Before a trial takes place, both sides engage in the process of discovery, during which they gather information and evidence that they hope will bolster their case. And often times, sworn testimony from witnesses can be a crucial piece of evidence gathered in the process of discovery.
In order to gather this testimony, however, a party must conduct a deposition, in which the witness provides testimony outside of the courtroom. Washington allows use of depositions in court to contradict or impeach the testimony of a deponent as a witness, or under other circumstances.
Of course, before a deposition can be considered by the court, the deposed witness, known as the deponent, must first give sworn testimony. But what if he or she doesn’t want to take part in the process? Can the deponent refuse a deposition?
Law on Depositions in Washington
The laws governing the gathering of depositions in Washington depend on whether or not the case is tried in civil or criminal court. Many family law issues, such as those regarding divorce, will be decided in civil court, where depositions are discussed under Washington Rule CR 30. This law dictates how a deposition must be taken, as well as any other specifics pertinent to this part of the discovery process.
If a party wishes to depose a particular individual, he or she must issue a subpoena form which requests the individual's attendance at the deposition. The individual may choose not to attend, although failure show up at this proceeding could result in fairly serious consequences.
What happens if I refuse a deposition?
In order to understand the consequences for failure to show up at a deposition, it is first necessary to discuss the nature of a subpoena, as well as its intended purposes. A subpoena is a written order that compels a party to provide testimony on a specific issue pertaining to a case.
In the case of a deposition, since it must be requested through the issuance of a subpoena, choosing to not give testimony when formally requested may result in punishment for contempt of court, under the provision of Rule CR 37.
A deponent who, without justification, refuses a deposition when requested via subpoena may be ordered to pay expenses caused by the failure, including attorney’s fees for the side that requested the deposition. In some cases, the court may order that the party that did not attend the deposition cannot introduce certain matters in evidence, or might even render judgment by default against the disobedient party.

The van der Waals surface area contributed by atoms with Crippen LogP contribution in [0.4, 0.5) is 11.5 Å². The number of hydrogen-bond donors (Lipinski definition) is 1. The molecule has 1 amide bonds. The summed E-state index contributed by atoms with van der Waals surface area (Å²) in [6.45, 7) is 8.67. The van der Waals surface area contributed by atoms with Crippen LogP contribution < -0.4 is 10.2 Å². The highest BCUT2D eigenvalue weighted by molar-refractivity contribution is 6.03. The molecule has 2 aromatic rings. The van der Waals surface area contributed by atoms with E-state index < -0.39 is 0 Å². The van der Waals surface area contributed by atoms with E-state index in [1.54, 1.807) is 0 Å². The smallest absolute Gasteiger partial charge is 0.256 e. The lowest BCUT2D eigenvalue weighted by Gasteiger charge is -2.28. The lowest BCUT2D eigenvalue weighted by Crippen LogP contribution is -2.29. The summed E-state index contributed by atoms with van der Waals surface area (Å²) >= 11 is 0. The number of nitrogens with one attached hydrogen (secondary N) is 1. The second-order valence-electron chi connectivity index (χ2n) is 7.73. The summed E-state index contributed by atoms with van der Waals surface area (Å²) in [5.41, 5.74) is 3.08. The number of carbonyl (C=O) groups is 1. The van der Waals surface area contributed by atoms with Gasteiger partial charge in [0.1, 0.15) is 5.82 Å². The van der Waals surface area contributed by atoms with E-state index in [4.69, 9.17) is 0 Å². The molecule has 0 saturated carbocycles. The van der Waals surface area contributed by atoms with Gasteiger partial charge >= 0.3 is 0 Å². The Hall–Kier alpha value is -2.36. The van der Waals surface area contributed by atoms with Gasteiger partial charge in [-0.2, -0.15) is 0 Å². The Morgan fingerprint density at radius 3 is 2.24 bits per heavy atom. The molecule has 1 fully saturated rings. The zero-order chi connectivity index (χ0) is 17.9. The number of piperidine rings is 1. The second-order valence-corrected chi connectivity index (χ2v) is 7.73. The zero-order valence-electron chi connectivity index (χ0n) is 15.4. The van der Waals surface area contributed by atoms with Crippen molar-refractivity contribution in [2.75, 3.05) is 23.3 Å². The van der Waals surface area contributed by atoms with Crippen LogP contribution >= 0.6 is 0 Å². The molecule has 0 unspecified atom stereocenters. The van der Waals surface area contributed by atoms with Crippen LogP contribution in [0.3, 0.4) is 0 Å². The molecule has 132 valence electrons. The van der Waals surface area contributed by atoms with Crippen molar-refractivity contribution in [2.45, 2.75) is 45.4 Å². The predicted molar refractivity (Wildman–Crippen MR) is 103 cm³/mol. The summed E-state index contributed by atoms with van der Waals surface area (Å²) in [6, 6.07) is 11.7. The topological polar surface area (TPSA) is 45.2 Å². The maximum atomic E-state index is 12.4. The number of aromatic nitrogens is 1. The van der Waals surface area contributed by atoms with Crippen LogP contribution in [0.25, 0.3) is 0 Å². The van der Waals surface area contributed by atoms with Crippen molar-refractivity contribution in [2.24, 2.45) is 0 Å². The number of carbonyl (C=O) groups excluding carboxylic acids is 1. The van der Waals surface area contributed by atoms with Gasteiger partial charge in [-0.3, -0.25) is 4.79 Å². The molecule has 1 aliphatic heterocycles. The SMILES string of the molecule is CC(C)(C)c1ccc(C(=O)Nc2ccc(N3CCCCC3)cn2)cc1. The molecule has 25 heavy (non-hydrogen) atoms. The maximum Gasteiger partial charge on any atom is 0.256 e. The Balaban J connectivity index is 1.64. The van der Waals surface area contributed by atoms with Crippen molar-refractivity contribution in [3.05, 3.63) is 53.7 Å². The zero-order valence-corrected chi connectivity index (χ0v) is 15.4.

Other penalties may also exist, so talk to your attorney before you decide to refuse a deposition.
Circumstances in Which You Can Avoid a Deposition
Washington law does provide certain circumstances in which a deponent is able to avoid a deposition. Pursuant to Rule CR 26, a court may issue a protective order for a deponent to prevent the deposition or discovery process from occurring.
This protection will only be offered if a deponent makes a specific motion for the order, and if good cause is shown that the order would protect the deponent from embarrassment, oppression, annoyance, or undue burden or expense. In some cases, the court may order that the deposition occur under certain terms and conditions, or may make other specifications instead of ordering the deposition not occur.
Can I Refuse to Answer Questions in a Divorce Deposition?
While an opposing attorney may ask you deposition questions about your finances, assets, and your child care arrangements, they may also attempt to ask questions that are embarrassing for you to answer. In some cases, the attorney will be trying to evoke a response from you or get sympathy for his client—in others, the line of questioning may be deemed relevant to the case.
How do I know which questions I should answer?
You should always answer a question if the answer could have a bearing on the outcome of the case. For example, a question about your history of drug or alcohol abuse may be embarrassing, but it could affect the judge’s decision in a custody case, so you will likely be called upon to answer.
Which questions should I refuse to answer in a divorce deposition?
There are lines of questioning that are considered personal or protected, and you do not have to answer in most cases. These can include:
- Privileged information – Privileged information is usually a confidential conversation, such as a discussion between a doctor and a patient, between a lawyer and a client, or a confession given freely to a priest.
- Private information – Any information about a person’s health, sexuality, or religious beliefs may be considered privileged unless they have a direct bearing on the case. Read more tips if you are asked personal questions in your deposition.
- Irrelevant information – You may object to any question if you feel that it is improper or does not have any relevance to the case. In most cases, your attorney will stop you from answering and explain why she objects. The deposing attorney then must either drop the question or explain how it is related to your case.
You should never go into a divorce deposition without being fully prepared by an attorney. If you are still representing yourself, but are not sure what to do next, fill out the brief contact form on this page so we can get in touch with you as soon as possible.
Do you have to attend a deposition for your family law case? Get help from Molly B. Kenny!
If you receive a subpoena to attend a deposition so you can be deposed, seek representation from an attorney. Your lawyer can explain your rights and can help guide you regarding whether you can refuse a deposition or refuse to answer questions during a divorce deposition.
Contact the Law Offices of Molly B. Kenny today for help by completing our contact form or calling our Bellevue family law office. We can advise you on your rights and the best course of action. You can reach us by calling 425-460-0550.